But enough about the text, let's talk about his art!  I chose the print above for this piece because it's one of my favorite Harbin works.  (I own a print of it, and I buy maybe 2 prints a year.)  If you look carefully at it, you'll see that the drawing is full of meticulous line work, which is typical of Harbin's style.  When I had Dustin sketch something for me, I got to see this process close-up, and even for a quick piece, he took time to use the same style, carefully connecting his pen strokes to make a complete picture.

Whether it's his cartoonish visage of himself, a quick history piece on a US President, or a reflection of a childhood memory, Dustin puts a lot of effort into making his fine lines into a complete picture.  Though each drawing involves quite a bit of lines, not unlike Rafer Roberts, the result is less sketchy than you'd think it might be and the end result is delicate, rather than the rougher style I tend to expect from that type of work.  The lines come together so well, especially if you take the time to examine them carefully.  I highly recommend that you do so!

For SPX, Harbin should have his usual array of books, including past editions of his Diary Comics series, the DHARBIN 1-2 collection (which is my favorite of his, I think), and his thoughts on awards, which I reviewed earlier this year.  I also expect prints, and fans of prints should buy at least one, maybe two.  (I recommend the Dinosaur one, which I sadly have no place to put in my apartment.)

Dustin will be with the Koyama Press folks, who are getting the Spotlight treatment later this month, and you should be able to get his newest diary collection at SPX, printer willing.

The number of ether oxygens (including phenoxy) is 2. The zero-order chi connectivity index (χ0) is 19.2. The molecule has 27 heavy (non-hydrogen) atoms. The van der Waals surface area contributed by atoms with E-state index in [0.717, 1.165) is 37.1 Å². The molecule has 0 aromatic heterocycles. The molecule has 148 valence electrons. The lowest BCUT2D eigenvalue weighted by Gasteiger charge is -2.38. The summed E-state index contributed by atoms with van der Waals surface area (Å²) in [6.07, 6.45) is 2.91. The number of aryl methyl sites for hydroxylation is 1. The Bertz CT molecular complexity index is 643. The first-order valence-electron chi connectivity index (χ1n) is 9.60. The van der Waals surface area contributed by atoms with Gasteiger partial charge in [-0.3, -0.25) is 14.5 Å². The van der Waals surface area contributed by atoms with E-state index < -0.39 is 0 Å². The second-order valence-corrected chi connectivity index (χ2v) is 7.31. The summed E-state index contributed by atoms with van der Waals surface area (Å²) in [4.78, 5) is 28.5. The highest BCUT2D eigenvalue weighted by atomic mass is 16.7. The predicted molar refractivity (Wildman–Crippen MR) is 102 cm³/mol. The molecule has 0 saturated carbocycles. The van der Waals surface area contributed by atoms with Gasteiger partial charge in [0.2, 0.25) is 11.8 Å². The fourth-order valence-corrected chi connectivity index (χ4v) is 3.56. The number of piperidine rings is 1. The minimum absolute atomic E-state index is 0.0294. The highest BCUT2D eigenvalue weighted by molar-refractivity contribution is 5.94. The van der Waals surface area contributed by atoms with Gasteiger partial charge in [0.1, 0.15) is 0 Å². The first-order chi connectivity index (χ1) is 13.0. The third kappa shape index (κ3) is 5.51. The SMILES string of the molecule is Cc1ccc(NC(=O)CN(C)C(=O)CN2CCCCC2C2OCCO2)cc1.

Can't make SPX?  I'm sorry, it will be fun, but you can find Dustin Harbin's website here, where you can pick up some of his books and prints.

August 18, 2012


SPX Spotlight 2012: MariNaomi

Welcome to another entry in my SPX Spotlight 2012!  You can find all of my SPX Spotlight posts, including those from past years, by clicking here.

I first encountered MariNaomi's work in an anthology about breakups called "This Isn't  Working: Comics About Ex-Boyfriends" which was one of my favorite mini-comics from 2011.  She is an extremely prolific creator who works within the autobiographical genre and is known for her brutal honesty about her life.

I find that makes for the best kind of personal comic, and MariNaomi is no exception.  In the shorts I've read by her, she's always quite frank about her subject.  This is a sketch diary, so be aware the art is raw, but the content I think gives you an idea of her work.  Another example, from her newspaper work, is this interview with someone I hope to meet someday, Alison Bechdel, but that's cheating a bit because it ends up going into prose.  Here's one more, about smoking and quitting that's rather close to my own experience.